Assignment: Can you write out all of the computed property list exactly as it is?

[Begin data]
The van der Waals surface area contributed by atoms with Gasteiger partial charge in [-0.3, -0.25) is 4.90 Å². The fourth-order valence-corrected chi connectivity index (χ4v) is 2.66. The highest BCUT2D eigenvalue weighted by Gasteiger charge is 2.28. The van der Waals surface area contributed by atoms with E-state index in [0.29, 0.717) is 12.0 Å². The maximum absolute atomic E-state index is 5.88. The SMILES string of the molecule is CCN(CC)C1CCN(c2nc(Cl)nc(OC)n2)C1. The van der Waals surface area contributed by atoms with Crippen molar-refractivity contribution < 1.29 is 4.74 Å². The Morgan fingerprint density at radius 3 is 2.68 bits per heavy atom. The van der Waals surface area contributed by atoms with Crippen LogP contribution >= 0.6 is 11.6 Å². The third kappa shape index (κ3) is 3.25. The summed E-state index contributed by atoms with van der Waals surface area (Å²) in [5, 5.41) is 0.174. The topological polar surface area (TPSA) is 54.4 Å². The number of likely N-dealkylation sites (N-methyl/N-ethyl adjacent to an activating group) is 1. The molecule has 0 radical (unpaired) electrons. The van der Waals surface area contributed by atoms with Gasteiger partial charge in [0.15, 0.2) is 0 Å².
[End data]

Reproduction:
The van der Waals surface area contributed by atoms with Gasteiger partial charge in [-0.3, -0.25) is 4.90 Å². The fourth-order valence-corrected chi connectivity index (χ4v) is 2.66. The highest BCUT2D eigenvalue weighted by Gasteiger charge is 2.28. The van der Waals surface area contributed by atoms with E-state index in [0.29, 0.717) is 12.0 Å². The maximum absolute atomic E-state index is 5.88. The SMILES string of the molecule is CCN(CC)C1CCN(c2nc(Cl)nc(OC)n2)C1. The van der Waals surface area contributed by atoms with Crippen molar-refractivity contribution < 1.29 is 4.74 Å². The Morgan fingerprint density at radius 3 is 2.68 bits per heavy atom. The van der Waals surface area contributed by atoms with Crippen LogP contribution >= 0.6 is 11.6 Å². The third kappa shape index (κ3) is 3.25. The summed E-state index contributed by atoms with van der Waals surface area (Å²) in [5, 5.41) is 0.174. The topological polar surface area (TPSA) is 54.4 Å². The number of likely N-dealkylation sites (N-methyl/N-ethyl adjacent to an activating group) is 1. The molecule has 0 radical (unpaired) electrons. The van der Waals surface area contributed by atoms with Gasteiger partial charge in [0.15, 0.2) is 0 Å².